the choristers, " A thousand years are but 
as a day in His sight." 

To the left that monument ; a few hun- 
dred yards more to the left the grey, deso- 
late, hungry sea ; my own Httle life opening 
vaguely before me. That is all ; and yet 
perhaps enough to show my relations were 
right, and I not quite like other girls of my 
age and station. 

More than once, when I was staying at 
Fairport, the Misses Wifforde were there 
likewise, taking in their grand manner 
change of air too. Each afternoon they 
were wont to drive up and down the parade, 
rarely, however, looking at the passers-by, 
but keeping their eyes fastened on the 
coachman's back-buttons in a fashion which 
filled me with a great awe and reverence. 

Of course, I admired the manner of our 
ladies when at home in Lovedale ; but it 
impressed me far more when, in the midst 
of the world and its excitements, they 



were still sufficiently mistresses of them- 
selves to consider nothing so worthy of 
admiration as the family crest. It was not 
frequently, however, that I had opportuni- 
ties of contemplating this calm indifference 
to objects external to the house of Wif- 
forde ; for it was always the very height of 
the Fau-port season when they went thithei- 
for the benefit of the sea-air ; and in the 
height of the season every man and woman in 
the town either let his or her house or took 
in lodgers ; and as my uncle was no exception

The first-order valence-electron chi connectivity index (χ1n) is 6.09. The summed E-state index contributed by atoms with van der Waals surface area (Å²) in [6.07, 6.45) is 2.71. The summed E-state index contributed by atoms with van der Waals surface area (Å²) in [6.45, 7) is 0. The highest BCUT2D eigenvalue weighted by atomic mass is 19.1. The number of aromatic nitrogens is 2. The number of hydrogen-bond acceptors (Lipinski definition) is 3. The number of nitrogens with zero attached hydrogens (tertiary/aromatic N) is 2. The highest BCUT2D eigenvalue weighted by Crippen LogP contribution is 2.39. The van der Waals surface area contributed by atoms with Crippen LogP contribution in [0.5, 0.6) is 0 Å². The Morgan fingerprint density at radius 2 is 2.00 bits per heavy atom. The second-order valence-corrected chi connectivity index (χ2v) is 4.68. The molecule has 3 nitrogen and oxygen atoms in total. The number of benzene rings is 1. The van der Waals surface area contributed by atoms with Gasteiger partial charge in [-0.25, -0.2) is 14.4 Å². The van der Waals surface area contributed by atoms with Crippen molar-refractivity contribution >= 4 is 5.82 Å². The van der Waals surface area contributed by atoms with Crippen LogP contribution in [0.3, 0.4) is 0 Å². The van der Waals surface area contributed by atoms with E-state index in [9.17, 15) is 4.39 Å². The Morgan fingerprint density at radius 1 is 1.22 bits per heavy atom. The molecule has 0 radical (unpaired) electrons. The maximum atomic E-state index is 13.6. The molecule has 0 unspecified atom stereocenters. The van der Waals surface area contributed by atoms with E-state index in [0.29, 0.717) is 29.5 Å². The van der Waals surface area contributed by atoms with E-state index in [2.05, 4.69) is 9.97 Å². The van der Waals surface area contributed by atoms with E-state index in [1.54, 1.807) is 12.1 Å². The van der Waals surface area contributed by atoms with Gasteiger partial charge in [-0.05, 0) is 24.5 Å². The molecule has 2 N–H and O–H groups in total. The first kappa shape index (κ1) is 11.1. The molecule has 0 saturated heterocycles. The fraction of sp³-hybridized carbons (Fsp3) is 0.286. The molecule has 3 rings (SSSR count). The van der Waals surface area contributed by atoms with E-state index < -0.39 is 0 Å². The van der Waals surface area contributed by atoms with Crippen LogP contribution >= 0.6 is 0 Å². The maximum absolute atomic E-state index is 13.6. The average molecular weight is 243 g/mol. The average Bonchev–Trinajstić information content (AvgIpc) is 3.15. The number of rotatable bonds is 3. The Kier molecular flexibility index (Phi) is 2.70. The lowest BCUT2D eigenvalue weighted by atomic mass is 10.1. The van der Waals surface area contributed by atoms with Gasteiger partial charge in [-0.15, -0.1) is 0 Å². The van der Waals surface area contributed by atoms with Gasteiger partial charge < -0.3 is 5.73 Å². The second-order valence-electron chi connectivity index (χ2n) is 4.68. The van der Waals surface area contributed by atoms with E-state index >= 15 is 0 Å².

to the general rule, even my small person 
usually proved at that period an article of 
furniture too much. 

The Misses Wifforde had a house of 
theu- own on the cliff — a dull-looking abode 
with a heavy balcony and a great expanse 
of hall-door, only relieved by a handle as 
large as a turnip, and an immense knocker, 
the design of which was a wreath of oak- 
leaves and a lion's head. 

That dwelling was the quintessence of 
ponderous and long-estabHshed respecta- 


bility ; and I shall never forget the amaze- 
ment I felt when one day I distinctly heard 
the notes of " Rory O'More " whistled in 
its balcony. 

I could not believe my ears. I looked 
up ; I could not believe my eyes : there 
stood a young lady, not more than in her 
first teens, perhaps less still — a young lady 
leaning over the balcony, looking far sea- 
ward, and whistling — ay, as well as our 

It was very rude, but I could not help 
stopping to listen. 

" He was bold as the hawk, 
She was soft as the dawn," 

the young lady proceeded, breakmg off into 
song ; but apparently whisthng was more